We are in the middle of an interesting wave of new productivity software startups — there are dozens of companies that remix some combination of lists, tables, charts, tasks, notes, light-weight databases, forms, and some kind of collaboration, chat or information-sharing.

Platform Dominance
How TikTok Holds Our Attention
By Jia Tolentino, The New Yorker

On the popular short-video app, young people are churning through images and sounds at warp speed, repurposing reality into ironic, bite-size content. And spending a significant amount of time doing so. 

Content Experience
Entertainment is Getting Even Shorter, and Even Longer. What About the ‘Purgatory’ In The Middle?
By Cherie Hu, Music Business Worldwide

Across audio, video and other entertainment formats, there's a growing amount of buzz around really short pieces of content on (i.e. ten seconds or less, such as the latest GIF or TikTok meme), and around really long pieces of content  (i.e. one hour or more, such as extended podcast interviews or Netflix docu-series). The purgatory in the middle — content that has, for lack of better descriptors, a “medium” or “normal” duration — has become more difficult to frame as a source of future growth or innovation.

Media Forensics
Brace Yourself for the Internet Impeachment
By Kevin Roose, The New York Times

If the inquiry opened by House Democrats this week results in a formal impeachment of President Trump, it will be the first of the social media era. In many ways, it is a made-for-the-internet event. The political stakes are high, the dramatic story unspools tidbit-by-tidbit and the stark us-versus-them dynamics provide plenty of fodder for emotionally charged social media brawls.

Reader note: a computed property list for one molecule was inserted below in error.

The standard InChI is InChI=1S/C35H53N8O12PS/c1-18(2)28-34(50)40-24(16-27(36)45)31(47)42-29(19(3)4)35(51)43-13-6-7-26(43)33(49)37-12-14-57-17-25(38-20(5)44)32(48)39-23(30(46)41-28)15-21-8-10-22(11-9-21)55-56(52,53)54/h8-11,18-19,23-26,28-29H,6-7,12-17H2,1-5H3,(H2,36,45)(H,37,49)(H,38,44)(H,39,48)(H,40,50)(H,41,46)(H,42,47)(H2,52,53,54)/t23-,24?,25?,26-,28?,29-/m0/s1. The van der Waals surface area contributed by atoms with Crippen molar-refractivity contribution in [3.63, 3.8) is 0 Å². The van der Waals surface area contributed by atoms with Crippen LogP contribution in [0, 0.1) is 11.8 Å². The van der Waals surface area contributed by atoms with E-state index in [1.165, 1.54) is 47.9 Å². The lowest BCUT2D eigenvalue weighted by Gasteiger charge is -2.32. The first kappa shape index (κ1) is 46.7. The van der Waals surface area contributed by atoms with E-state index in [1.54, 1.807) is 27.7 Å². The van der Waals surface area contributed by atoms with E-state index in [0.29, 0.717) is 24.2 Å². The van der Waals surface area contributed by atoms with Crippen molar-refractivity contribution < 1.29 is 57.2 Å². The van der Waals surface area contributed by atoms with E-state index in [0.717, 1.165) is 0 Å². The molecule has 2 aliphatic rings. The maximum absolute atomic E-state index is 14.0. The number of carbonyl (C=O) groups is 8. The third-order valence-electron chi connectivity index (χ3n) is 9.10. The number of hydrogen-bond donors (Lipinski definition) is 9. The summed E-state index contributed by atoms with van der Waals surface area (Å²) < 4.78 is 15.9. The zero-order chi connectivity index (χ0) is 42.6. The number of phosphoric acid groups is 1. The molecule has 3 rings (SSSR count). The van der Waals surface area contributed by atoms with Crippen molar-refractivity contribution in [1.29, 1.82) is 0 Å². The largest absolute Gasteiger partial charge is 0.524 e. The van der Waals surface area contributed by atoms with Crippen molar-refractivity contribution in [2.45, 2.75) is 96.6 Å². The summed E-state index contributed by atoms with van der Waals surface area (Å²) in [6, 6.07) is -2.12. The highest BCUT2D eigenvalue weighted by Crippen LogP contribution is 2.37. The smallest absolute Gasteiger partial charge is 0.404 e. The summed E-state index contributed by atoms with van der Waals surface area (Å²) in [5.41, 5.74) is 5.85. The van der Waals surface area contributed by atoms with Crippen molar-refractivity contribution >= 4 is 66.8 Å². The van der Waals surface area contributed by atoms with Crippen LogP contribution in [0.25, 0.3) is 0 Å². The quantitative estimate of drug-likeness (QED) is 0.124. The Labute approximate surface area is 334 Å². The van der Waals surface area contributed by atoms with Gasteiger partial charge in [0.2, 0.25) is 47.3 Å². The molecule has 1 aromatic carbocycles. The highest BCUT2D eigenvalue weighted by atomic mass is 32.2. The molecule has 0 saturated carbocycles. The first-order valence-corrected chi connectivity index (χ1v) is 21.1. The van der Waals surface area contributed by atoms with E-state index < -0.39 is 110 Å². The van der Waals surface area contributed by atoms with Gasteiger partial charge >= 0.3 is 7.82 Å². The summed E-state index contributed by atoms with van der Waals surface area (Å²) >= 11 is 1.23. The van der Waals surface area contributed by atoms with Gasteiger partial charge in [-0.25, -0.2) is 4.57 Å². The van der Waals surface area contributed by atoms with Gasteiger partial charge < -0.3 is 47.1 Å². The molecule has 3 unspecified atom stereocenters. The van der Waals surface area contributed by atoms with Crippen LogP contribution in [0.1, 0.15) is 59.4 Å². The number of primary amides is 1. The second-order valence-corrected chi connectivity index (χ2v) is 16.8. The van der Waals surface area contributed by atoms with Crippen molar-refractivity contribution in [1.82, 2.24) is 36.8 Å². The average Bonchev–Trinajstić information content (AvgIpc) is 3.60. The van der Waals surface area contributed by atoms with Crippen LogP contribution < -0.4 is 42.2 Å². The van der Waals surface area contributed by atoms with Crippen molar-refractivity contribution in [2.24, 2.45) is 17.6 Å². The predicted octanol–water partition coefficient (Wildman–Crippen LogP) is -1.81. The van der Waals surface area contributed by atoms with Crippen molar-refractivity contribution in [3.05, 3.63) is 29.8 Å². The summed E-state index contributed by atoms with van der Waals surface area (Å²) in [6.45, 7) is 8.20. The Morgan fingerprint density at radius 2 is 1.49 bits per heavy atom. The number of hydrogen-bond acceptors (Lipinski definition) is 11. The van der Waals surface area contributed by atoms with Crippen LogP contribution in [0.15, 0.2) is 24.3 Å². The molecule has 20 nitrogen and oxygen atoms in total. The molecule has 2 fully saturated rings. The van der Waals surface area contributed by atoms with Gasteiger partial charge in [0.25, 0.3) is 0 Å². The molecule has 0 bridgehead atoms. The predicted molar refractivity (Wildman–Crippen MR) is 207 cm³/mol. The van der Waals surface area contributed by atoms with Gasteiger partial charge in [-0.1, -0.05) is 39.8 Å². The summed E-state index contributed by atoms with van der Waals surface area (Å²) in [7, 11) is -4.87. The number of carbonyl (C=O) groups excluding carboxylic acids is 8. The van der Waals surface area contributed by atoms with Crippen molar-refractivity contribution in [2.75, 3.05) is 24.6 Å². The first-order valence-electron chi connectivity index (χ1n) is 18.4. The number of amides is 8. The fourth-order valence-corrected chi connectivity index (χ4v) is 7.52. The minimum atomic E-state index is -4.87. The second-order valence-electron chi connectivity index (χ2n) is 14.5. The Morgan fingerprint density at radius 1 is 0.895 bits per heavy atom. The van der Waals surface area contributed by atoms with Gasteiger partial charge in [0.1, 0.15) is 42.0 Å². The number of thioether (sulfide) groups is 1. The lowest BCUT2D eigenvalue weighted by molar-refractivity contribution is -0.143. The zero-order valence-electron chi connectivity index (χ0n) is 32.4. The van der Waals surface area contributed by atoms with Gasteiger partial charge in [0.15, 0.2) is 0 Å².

Media Forensics
The Unsolved Case of the Most Mysterious Song on the Internet
By David Browne, Rolling Stone

Twelve years ago, a catchy New Wave anthem appeared on the internet with no information about who wrote or recorded it. Amateur detectives have spent thousands of hours since trying to figure out where it came from — with little luck. The question has been driving the internet crazy for years.

Media Forensics
What Fan Fiction Teaches that the Classroom Doesn’t
By Julie Beck, The Atlantic

Contributors to fan-fiction websites, may of which are adolescents, spend a significant amount of time seeking to improve their writing skills and helping others do the same with feedback, comments and reviews. How can classrooms get their students invested in similar communal learning environments?

Content Experience
All I Ever Wanted was a One-Trick Pony
By Zeynep Tufekci, Wired

Multipurpose smartphones and computers may have everything we need at our fingertips, but the notifications and interruptions emanating from our devices are not fine-tuned to our priorities. What if the designers of our technology shifted to a business model that better aligns with our personal incentives?

Emerging Technology
Using AI and Film to Track Tear Gas Use Against Civilians
By Tom Simonite, Wired

A mesmerizing sequence in Oscar-winning filmmaker Laura Poitras’ short film, Triple Chaser, strobes through dozens of images used to train machine-learning software to recognize grenades. The piece is a stunning example of art at the intersection of emerging tech and activism. 

Deep Take
How to Be Less Distracted at Work — and in Life
By Alison Beard and Nir Eyal, Harvard Business Review
In this podcast, Nir Eyal, an expert on technology and psychology, says that we all need to learn to be less distracted by activities that don’t help us achieve what we want to each day. Unwelcome behaviors can range from social media scrolling and bingeing on YouTube videos to chatting with colleagues or answering non-urgent emails. To break these habits, we start by recognizing that it is often our own emotions, not our devices, that distract us.
Copyright © 2019 Weber Shandwick